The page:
Footballer Marcus Rashford has become the youngest person to top The Sunday Times Giving List – the annual measure of philanthropy among the very wealthy.
The ranking sets the sums donated to or raised for charity against the Rich List wealth valuation for those individuals or families.
Rashford, who also appears in the Young Rich List for the first time with a fortune put at £16m, successfully lobbied the UK Government into a U-turn over its free school meals policy during the coronavirus lockdown, ensuring children in need would receive free meals throughout the summer.
The 23-year-old was awarded an MBE in October 2020 for services to vulnerable children during the pandemic and has since formed a child food poverty task force, linking up with some of the nation’s biggest supermarkets and food brands.
Acting as an ambassador for FareShare, Rashford’s efforts triggered an estimated £20m of additional donations to the food poverty charity. This gives him a Giving Index of 125 – the £20m representing 125 percent of his net worth of £16m.
“We are delighted he’s been honoured in this way,” said FareShare chief executive Lindsay Boswell. “Marcus’ support for FareShare over the last year and his commitment to tackling child hunger has simply been incredible.”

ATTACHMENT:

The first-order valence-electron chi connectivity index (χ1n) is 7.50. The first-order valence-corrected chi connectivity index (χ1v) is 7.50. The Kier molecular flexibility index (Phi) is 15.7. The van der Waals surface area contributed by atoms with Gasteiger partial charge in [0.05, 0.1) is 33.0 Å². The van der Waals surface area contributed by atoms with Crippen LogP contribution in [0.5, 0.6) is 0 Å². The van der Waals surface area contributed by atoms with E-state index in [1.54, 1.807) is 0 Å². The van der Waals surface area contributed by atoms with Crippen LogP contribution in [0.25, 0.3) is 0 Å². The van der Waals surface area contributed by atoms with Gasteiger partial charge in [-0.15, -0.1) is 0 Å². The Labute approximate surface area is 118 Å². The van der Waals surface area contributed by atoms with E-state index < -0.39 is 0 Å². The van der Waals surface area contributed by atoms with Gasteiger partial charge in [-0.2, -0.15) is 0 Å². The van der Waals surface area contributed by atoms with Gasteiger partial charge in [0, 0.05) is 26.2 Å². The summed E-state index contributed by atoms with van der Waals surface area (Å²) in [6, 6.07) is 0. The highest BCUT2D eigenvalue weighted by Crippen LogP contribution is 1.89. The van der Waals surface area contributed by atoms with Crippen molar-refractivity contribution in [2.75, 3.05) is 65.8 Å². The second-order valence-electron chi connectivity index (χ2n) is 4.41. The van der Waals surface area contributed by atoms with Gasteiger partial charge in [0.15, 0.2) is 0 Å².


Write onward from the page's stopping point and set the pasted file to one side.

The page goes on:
“His own experience of relying on free school meals to eat brings authenticity and compassion to his campaigning, and his status as a Premier League footballer means people and politicians sit up and take notice.”
Rashford relied on free school meals for breakfast and lunch for years during his childhood. As the youngest of five children, his mother worked three jobs to put food on the table — and it still wasn’t enough.
“My mother worked full time, earning the minimum wage, to make sure we always had a good dinner at the table, but it wasn’t enough,” Rashford told the BBC.”We bought seven yogurts for a pound, so we could at least eat one of them a day.”
The Manchester United star addressed his childhood hunger in a heartfelt letter he wrote to his 10-year-old self: “the noise your stomach has been making, will one day be replaced with the noise of crowds chanting your name.”
For the first time, donations tracked by The Sunday Times exceeded £4 billion, representing a 36.1 percent increase from the previous year.
The Sunday Times Giving List recorded nine donations of more than £100m and 71 gave at least £10m, up from 42 recorded in 2020.